Film Review: Lucky Stiff

Talented Nikki M. James is the only possible reason to see this leadenly tongue-in-cheek, whimsical musical misfire.
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Mild-mannered British shoe salesman Harry Witherspoon (Dominic Marsh) discovers that an American uncle named Anthony (Don Amendolia) he has never met has left him $6 million. The conditions of the will, however, specify that he must take his uncle's embalmed body on a vacation the dead man dreamed about, to Monte Carlo. If Harry does not comply, the money will go to the Universal Dog Home of Brooklyn, Uncle Anthony's favorite charity.

En route to Monte Carlo, Harry encounters Annabel (Nikki M. James), a representative from the dog home who is recording his every move to make sure he is carrying out the conditions of the will to the letter. Her beseeching has no effect on Harry, who hates dogs as a result of being attacked by the vicious hounds of his crazy landlady (Jayne Houdyshell).

Also after the loot are a bumbling optometrist named Vinnie (Jason Alexander) and his legally blind sister Rita (a screechingly abrasive Pamela Shaw), who claims she was the lover of Anthony, with whom she embezzled $6 million worth of diamonds from her husband which have mysteriously disappeared. Another greedy character is a flashy Italian, Luigi Gaudi (the late Dennis Farina), who offers his tour-guide services to Harry once he gets to Monte Carlo.      

I love musicals and would love to see more of them onscreen, modestly scaled even, as they don't all have to be holiday blockbusters like Into the Woods. But this enterprise, which began as an off-Broadway show in 1988, is just too inane for words, a heavy dollop of two-ton whimsy that I cannot see appealing to anyone. Granted, any musical requires a happy suspension of disbelief, but that Weekend with Bernie device of the hero clumsily toting a corpse around is  literally deadly. The characters in Lucky Stiff are all conceived in cardboard and singularly lack any scripted charm, Christopher Ashley's direction is in-your-face obvious, only emphasizing the material's weakness, and the songs (by Lynn Ahrens and Stephen Flaherty) are mostly undistinguished, with lots of lyric lows like "Think what we could do here/Fancy meeting you here/We could start anew here." The many garish dream sequences and, especially, the insertion of highly unnecessary and incessant cutesy-poo animation just add weight to what should be a lighter-than-air soufflé.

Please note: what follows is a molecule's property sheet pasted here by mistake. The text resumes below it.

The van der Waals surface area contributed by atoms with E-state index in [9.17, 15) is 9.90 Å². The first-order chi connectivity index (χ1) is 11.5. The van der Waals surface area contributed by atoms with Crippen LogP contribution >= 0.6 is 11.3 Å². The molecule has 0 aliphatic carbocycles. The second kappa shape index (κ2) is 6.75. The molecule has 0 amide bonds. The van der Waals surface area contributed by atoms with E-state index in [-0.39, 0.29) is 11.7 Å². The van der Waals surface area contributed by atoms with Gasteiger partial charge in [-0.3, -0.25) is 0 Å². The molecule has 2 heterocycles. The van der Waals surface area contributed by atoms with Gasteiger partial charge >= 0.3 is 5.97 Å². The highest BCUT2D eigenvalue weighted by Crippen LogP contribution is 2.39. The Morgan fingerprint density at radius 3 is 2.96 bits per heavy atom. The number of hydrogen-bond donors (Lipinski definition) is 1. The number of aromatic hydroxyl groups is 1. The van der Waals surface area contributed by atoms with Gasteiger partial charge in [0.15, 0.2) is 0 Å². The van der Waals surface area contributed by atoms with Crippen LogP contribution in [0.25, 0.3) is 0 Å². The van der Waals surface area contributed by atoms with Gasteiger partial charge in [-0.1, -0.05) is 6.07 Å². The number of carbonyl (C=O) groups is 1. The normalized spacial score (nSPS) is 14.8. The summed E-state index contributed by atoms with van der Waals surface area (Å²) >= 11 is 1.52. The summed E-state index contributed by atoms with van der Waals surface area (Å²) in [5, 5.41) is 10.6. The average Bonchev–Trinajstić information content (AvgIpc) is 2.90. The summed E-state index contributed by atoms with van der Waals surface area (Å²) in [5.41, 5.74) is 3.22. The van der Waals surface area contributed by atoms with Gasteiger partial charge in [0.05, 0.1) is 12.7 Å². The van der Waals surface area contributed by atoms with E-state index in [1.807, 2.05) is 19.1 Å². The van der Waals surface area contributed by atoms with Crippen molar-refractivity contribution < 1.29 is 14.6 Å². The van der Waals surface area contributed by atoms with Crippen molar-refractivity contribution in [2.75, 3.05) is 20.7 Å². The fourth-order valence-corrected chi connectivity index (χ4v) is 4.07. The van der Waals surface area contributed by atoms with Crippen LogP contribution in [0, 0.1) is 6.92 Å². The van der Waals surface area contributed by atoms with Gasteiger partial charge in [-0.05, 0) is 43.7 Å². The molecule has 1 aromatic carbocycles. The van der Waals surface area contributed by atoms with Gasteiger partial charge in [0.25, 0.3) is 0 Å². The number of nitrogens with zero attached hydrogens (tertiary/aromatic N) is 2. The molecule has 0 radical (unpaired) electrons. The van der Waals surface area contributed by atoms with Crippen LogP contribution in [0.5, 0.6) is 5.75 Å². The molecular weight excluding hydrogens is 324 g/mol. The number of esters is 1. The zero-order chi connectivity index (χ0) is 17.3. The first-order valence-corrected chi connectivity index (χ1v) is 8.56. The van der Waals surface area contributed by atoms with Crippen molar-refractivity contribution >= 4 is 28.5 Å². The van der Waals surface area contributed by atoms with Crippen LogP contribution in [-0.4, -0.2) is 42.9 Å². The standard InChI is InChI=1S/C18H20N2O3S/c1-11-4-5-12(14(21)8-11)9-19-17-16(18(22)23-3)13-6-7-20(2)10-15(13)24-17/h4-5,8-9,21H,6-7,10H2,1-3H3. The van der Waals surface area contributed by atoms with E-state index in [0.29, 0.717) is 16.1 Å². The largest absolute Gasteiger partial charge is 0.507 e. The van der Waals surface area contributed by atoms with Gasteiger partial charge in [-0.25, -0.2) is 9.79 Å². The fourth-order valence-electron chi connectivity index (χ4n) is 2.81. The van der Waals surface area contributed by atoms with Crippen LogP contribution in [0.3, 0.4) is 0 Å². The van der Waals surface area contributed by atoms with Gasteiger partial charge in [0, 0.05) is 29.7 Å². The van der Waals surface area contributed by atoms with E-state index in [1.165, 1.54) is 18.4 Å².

A lot of talented performers, like poor, versatile Alexander, Mary Birdsong, and Kate Shindle and Cheyenne Jackson as French cabaret entertainers, are wasted in wholly cartoonish turns here. The filmmakers were, however, lucky in the casting of their leads, as Marsh and James individually possess real appeal and have a meltingly convincing chemistry together as they fall in love. James, in particular, who provided the beating heart of that overrated, overaged frat-boy contraption that is The Book of Mormon, is lovely, and her poignantly rendered song "Times Like This" is this flailingly raucous movie's single winning (and human) moment.

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